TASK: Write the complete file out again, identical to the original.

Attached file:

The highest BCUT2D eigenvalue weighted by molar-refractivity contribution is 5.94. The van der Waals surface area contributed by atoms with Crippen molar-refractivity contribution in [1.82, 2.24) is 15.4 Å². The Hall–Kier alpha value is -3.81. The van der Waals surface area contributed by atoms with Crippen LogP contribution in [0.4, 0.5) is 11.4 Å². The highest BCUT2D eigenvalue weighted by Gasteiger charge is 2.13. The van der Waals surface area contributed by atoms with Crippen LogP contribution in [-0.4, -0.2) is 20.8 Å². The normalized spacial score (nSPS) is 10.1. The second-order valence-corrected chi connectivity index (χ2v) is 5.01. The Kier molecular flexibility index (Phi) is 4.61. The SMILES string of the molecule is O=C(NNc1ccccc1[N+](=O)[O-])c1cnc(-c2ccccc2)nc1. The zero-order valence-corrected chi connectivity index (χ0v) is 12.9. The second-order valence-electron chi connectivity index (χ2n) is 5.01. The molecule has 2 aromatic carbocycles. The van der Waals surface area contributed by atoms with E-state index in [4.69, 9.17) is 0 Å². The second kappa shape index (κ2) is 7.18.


The highest BCUT2D eigenvalue weighted by molar-refractivity contribution is 5.94. The van der Waals surface area contributed by atoms with Crippen molar-refractivity contribution in [1.82, 2.24) is 15.4 Å². The Hall–Kier alpha value is -3.81. The van der Waals surface area contributed by atoms with Crippen LogP contribution in [0.4, 0.5) is 11.4 Å². The highest BCUT2D eigenvalue weighted by Gasteiger charge is 2.13. The van der Waals surface area contributed by atoms with Crippen LogP contribution in [-0.4, -0.2) is 20.8 Å². The normalized spacial score (nSPS) is 10.1. The second-order valence-corrected chi connectivity index (χ2v) is 5.01. The Kier molecular flexibility index (Phi) is 4.61. The SMILES string of the molecule is O=C(NNc1ccccc1[N+](=O)[O-])c1cnc(-c2ccccc2)nc1. The zero-order valence-corrected chi connectivity index (χ0v) is 12.9. The second-order valence-electron chi connectivity index (χ2n) is 5.01. The molecule has 2 aromatic carbocycles. The van der Waals surface area contributed by atoms with E-state index in [4.69, 9.17) is 0 Å². The second kappa shape index (κ2) is 7.18.